What if a prank becomes murder?
Jonathan Ball Publishers has shared an excerpt from The Pact, the new thriller by Amy Heydenrych.
Heydenrych’s debut novel, Shame on You, was acquired by UK publisher Bonnier Zaffre in a two-book deal and was published in 2018. She has been shortlisted twice for the acclaimed Miles Morland African Writing Scholarship and her short stories and poetry have been published in multiple anthologies including Brittle Paper, The Kalahari Review and the Short Sharp Stories anthologies. In 2018, she was nominated was one of the Mail and Guardian 200 Young South Africans.
Read the excerpt:
It was supposed to be a prank, a stupid mistake that evaporated the next day. She never meant for her to die. Truth be told, she didn’t know exactly what she wanted. She hated herself while she did it and regretted it the second it was done. But later, beneath her begging and protestations, one fact remained: while she never meant for her to die, she did want to hurt her, just a little.
What actually happened on the night Nicole died was vague as a rumour, caught through snippets of conversation behind closed doors. By the time the neighbours had guessed at what was really going on, it was too late.
Who could blame them? It didn’t sound like death at first. A door creaked open. Her musical laugh suggested it was simply a friend stopping by. Nicole was well liked in the building, and always the first to off er a smile. Of course she would have friends over all the time! There were vague sounds – footsteps, clinking cutlery, the low hum of music through speakers. Nothing to cause alarm.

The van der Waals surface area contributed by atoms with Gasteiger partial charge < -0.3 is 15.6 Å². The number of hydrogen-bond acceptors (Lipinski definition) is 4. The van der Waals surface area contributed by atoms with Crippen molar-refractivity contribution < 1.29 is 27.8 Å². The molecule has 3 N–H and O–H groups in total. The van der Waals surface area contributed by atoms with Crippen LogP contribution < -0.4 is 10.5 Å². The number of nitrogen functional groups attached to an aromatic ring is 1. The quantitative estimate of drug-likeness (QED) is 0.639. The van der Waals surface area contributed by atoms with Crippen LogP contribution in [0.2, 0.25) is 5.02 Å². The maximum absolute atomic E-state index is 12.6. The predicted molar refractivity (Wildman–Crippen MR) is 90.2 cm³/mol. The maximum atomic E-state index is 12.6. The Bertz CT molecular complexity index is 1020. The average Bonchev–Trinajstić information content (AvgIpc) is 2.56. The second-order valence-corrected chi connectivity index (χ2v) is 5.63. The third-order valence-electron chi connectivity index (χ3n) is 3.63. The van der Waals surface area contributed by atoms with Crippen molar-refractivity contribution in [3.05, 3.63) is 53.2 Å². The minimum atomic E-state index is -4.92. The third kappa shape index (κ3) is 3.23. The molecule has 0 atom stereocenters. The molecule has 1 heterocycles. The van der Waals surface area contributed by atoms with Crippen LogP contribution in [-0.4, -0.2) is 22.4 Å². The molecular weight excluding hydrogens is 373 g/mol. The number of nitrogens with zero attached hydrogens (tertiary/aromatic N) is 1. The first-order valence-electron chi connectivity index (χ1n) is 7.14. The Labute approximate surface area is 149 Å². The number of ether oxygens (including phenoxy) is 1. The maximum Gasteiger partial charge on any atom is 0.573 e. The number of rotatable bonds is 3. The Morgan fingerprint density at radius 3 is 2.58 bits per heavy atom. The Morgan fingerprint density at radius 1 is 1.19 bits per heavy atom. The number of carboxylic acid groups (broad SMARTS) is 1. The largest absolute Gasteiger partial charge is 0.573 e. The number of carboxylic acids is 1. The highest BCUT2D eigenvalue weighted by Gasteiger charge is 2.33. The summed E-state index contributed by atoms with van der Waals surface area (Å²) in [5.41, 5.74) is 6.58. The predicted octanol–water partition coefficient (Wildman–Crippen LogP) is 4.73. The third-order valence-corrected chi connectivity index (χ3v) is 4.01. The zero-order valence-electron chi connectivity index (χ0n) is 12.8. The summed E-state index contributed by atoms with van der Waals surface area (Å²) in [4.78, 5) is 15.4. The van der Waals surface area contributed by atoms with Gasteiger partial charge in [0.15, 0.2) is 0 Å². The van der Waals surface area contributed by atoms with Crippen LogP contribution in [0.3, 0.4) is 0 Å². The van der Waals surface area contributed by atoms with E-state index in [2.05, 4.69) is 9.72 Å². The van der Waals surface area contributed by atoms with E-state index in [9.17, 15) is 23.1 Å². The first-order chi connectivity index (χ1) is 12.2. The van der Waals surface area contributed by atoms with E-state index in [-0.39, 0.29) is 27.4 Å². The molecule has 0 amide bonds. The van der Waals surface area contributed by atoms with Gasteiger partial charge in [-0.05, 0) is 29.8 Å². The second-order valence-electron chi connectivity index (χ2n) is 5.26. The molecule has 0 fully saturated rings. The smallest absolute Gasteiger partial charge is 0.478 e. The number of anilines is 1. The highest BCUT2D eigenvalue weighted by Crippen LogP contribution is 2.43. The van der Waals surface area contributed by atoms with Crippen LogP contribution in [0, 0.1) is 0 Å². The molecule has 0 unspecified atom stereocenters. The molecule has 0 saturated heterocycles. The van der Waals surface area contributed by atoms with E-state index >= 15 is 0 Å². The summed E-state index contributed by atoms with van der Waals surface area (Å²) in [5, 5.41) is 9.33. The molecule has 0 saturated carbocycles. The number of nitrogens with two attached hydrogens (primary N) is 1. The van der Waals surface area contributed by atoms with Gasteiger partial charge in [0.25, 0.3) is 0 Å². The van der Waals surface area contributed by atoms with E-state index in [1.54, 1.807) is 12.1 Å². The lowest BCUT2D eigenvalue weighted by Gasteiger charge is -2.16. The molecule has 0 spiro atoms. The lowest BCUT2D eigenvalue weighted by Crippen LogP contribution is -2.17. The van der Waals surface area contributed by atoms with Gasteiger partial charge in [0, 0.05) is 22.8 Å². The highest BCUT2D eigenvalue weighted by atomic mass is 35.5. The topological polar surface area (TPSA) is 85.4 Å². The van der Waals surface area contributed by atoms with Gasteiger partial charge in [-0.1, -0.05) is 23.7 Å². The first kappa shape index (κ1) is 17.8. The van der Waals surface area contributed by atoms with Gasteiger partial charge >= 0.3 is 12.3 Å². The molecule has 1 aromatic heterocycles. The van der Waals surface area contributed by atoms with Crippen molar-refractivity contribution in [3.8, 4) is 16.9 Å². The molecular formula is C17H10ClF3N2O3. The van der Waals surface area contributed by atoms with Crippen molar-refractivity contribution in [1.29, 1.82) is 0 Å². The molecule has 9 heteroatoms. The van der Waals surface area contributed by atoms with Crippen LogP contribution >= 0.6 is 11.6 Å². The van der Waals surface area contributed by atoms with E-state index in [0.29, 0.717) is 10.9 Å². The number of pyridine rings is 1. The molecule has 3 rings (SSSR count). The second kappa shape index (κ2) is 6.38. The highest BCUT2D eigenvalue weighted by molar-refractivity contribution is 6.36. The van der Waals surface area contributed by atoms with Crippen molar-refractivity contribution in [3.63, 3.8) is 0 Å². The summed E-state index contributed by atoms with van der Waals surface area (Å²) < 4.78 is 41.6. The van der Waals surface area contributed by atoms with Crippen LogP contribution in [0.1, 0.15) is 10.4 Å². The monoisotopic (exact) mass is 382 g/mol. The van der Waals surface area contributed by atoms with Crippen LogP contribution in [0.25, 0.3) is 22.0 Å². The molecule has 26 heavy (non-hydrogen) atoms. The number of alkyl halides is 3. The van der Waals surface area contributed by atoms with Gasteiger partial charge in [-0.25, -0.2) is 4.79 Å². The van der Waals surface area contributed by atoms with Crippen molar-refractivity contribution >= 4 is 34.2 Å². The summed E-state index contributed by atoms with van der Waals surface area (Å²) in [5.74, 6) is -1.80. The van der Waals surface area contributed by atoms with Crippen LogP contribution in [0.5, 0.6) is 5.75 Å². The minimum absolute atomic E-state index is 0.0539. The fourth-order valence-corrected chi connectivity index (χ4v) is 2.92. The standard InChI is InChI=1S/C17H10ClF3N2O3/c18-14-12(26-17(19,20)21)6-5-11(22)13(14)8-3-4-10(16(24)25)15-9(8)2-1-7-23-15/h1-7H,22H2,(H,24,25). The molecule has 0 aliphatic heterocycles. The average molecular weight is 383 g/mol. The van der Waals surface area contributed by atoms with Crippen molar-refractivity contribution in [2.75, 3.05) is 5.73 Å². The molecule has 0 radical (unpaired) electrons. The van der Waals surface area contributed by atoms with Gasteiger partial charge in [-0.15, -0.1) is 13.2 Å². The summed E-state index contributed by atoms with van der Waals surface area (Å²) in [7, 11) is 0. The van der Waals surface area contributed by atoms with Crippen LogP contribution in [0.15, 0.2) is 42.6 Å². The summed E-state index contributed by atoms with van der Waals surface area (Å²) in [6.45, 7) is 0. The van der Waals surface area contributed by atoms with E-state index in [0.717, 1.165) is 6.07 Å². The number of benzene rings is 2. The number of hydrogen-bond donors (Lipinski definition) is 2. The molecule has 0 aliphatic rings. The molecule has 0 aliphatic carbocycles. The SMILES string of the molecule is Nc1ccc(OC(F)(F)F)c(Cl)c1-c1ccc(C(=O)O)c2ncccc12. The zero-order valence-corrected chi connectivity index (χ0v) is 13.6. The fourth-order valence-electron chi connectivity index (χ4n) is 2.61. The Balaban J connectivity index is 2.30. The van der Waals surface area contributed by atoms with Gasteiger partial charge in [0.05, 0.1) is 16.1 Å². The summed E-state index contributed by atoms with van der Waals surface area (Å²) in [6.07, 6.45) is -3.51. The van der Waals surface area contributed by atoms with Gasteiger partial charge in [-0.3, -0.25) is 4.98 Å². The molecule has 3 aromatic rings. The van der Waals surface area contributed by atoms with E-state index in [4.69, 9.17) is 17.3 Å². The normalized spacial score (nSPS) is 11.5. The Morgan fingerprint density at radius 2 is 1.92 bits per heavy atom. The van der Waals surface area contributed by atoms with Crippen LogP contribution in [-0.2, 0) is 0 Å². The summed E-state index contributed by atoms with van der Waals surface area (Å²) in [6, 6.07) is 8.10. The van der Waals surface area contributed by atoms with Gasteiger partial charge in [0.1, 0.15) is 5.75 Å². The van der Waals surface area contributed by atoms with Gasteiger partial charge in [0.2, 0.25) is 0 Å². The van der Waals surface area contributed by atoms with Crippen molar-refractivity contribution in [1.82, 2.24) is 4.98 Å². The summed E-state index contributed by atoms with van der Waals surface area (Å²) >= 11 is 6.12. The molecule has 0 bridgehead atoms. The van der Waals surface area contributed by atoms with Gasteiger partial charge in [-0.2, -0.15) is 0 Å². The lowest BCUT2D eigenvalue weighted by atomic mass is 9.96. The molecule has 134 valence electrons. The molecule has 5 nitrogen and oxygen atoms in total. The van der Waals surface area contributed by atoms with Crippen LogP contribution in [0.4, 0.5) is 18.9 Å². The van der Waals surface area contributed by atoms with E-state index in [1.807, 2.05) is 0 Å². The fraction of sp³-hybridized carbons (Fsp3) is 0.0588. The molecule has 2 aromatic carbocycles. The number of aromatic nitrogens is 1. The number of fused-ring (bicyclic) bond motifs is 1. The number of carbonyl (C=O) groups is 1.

The apartments were packed like sardines, so the neighbours did what they always do. They turned the television up, they spoke a little louder, they put on music of their own. It was the usual competing cacophony that never got too loud or lasted after midnight.
But that night was different. The music got louder – the children in the building were unable to sleep. This was out of character for Nicole and inappropriate for a weeknight. The neighbours below her debated amongst themselves whether it was time to go upstairs and say something. Every sentence of her conversation was shouted, the laughter raucous. Some heard the high-pitched shriek of a woman, others the low growl of a man. The neighbours tried not to focus on it, not to let each word aggravate them further, but it was all they could think about. They should call someone, report it, it was far too loud.
Suddenly, the laughter turned hysterical. It was out-of control, hooting, belly-aching laughter, the kind that rips the breath out of your lungs. A voice. ‘What the hell?’ Then, a dull thud, like the sound of a bowling ball dropping to the ground. Something had shifted. It sounded strange, but not strange enough to investigate. The noise came to an abrupt end and all was silent.
Palpable relief flooded the building. Soon, the neighbours forgot their irritation and the strange end to the evening, and drifted off to sleep, while the killer stepped out and paced past their doorways, while Nicole’s blood spread like a halo around her, while she gasped her last breath.